The countdown to Mars 2020 is on - and NASA can't afford to miss it

The deadline for NASA's upcoming Mars 2020 mission to launch is fast-approaching – and the US space agency isn't accepting the possibility of delay or defeat. In the pipeline for eight years now, Mars 2020 isn't short on challenges – including a parachute to land on the red planet's surface, a brand new experimental helicopter, and a whole new rover design – but the biggest is arguably the relation of Earth to NASA's destination.

While generally taken as being around 84 million miles, the reality is that the distance between Earth and Mars is constantly shifting. The orbits of the two planets around the Sun aren't identical: at their closest they're around 34 million miles apart. Furthest apart, however, the distance stretches to almost 250 million miles.

That obviously makes a big difference when you're trying to plan a trip between the two. NASA knew back in December 2012, when Mars 2020 was first announced, that it would only have a launch opportunity every 26 months. That gave it a very slim window in which to blast off.

Miss the window – which runs between July 20 and August 11 – and the Perseverance rover will have to wait until September 2022 before its next attempt. Even then, it won't be the closest point between Mars and Earth. The Mars 2020 rocket will travel 314 million miles before getting ready to touch down on February 18, 2021.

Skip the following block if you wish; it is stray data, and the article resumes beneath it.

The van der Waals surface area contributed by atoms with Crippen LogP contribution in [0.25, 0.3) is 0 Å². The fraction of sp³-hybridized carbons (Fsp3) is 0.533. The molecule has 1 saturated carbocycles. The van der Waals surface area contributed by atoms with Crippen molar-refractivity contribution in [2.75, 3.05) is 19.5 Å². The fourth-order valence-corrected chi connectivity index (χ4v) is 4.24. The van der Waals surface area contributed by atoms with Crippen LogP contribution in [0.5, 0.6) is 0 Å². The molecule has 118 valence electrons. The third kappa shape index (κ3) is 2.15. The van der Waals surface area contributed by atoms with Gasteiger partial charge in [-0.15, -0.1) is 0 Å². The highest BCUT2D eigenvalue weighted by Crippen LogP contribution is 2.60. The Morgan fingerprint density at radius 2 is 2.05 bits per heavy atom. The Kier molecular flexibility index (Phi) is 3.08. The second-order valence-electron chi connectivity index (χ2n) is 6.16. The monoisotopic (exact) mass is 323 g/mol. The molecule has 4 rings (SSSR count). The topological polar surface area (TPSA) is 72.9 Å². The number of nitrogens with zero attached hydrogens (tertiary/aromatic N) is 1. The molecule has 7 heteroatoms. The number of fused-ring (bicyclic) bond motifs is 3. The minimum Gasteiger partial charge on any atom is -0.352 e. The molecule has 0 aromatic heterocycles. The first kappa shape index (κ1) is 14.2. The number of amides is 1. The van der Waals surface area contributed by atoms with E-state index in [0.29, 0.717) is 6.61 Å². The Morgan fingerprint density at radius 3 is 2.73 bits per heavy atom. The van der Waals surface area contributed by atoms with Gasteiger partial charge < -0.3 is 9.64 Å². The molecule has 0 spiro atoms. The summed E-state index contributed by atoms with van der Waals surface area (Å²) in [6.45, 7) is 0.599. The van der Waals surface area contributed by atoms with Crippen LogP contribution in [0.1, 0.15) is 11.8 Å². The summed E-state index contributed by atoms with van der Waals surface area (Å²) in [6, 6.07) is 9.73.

Planning ahead that way gives NASA's teams a better idea of what sort of lighting and temperature conditions there'll be on Mars when Perseverance starts its difficult descent under a complex parachute system. However there are some things NASA couldn't foresee, COVID-19 and a global pandemic being one of them.

It meant a change in how NASA operates, the space agency explains, including a lot more remote work. That's something other parts of the agency have been getting to grips with too. The team responsible for piloting the Curiosity rover already on Mars has been running it from home since March, in fact.

When it launches, Perseverance will take with it a new aluminum plate that depicts Earth and the medical community. "A line depicting a spacecraft's trajectory rises from Central Florida toward Mars," NASA explains, "represented as a small dot in the background." It's part of a tribute to the medical community as they battle the pandemic.

Once on Mars, there won't be much time to celebrate. Perseverance has numerous scientific tasks ahead of it, but one of the most important is prospecting for potential natural resources on the distant planet. They could be tapped for the upcoming crewed mission to Mars, which will follow NASA's establishment of a sustained human presence on and around the Moon by 2028.